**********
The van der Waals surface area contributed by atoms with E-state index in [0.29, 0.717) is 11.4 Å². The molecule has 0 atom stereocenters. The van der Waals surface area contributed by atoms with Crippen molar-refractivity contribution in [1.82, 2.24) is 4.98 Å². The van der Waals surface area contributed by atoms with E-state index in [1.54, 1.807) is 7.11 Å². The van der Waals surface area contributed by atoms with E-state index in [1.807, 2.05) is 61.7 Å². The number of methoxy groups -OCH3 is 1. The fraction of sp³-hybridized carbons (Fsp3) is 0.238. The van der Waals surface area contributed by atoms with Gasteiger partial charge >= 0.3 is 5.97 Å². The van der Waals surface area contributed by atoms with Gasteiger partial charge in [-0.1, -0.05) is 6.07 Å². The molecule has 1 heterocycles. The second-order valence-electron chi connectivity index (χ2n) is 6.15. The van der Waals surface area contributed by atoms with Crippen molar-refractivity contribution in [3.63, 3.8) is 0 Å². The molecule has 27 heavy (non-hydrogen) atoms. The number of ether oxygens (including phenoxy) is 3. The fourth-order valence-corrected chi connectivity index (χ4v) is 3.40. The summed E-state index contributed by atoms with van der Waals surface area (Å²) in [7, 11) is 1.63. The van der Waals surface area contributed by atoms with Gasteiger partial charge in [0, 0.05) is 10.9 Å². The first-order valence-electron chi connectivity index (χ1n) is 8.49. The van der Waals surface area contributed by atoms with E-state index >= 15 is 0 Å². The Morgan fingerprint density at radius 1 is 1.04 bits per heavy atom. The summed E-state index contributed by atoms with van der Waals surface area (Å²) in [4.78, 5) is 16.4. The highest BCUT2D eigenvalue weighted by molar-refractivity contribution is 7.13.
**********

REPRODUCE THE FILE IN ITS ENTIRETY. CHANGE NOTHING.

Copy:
The van der Waals surface area contributed by atoms with E-state index in [0.29, 0.717) is 11.4 Å². The molecule has 0 atom stereocenters. The van der Waals surface area contributed by atoms with Crippen molar-refractivity contribution in [1.82, 2.24) is 4.98 Å². The van der Waals surface area contributed by atoms with E-state index in [1.54, 1.807) is 7.11 Å². The van der Waals surface area contributed by atoms with E-state index in [1.807, 2.05) is 61.7 Å². The number of methoxy groups -OCH3 is 1. The fraction of sp³-hybridized carbons (Fsp3) is 0.238. The van der Waals surface area contributed by atoms with Gasteiger partial charge >= 0.3 is 5.97 Å². The van der Waals surface area contributed by atoms with Gasteiger partial charge in [-0.1, -0.05) is 6.07 Å². The molecule has 1 heterocycles. The second-order valence-electron chi connectivity index (χ2n) is 6.15. The van der Waals surface area contributed by atoms with Crippen molar-refractivity contribution in [3.63, 3.8) is 0 Å². The molecule has 27 heavy (non-hydrogen) atoms. The number of ether oxygens (including phenoxy) is 3. The fourth-order valence-corrected chi connectivity index (χ4v) is 3.40. The summed E-state index contributed by atoms with van der Waals surface area (Å²) in [7, 11) is 1.63. The van der Waals surface area contributed by atoms with Gasteiger partial charge in [0, 0.05) is 10.9 Å². The first-order valence-electron chi connectivity index (χ1n) is 8.49. The van der Waals surface area contributed by atoms with E-state index >= 15 is 0 Å². The Morgan fingerprint density at radius 1 is 1.04 bits per heavy atom. The summed E-state index contributed by atoms with van der Waals surface area (Å²) in [4.78, 5) is 16.4. The highest BCUT2D eigenvalue weighted by molar-refractivity contribution is 7.13.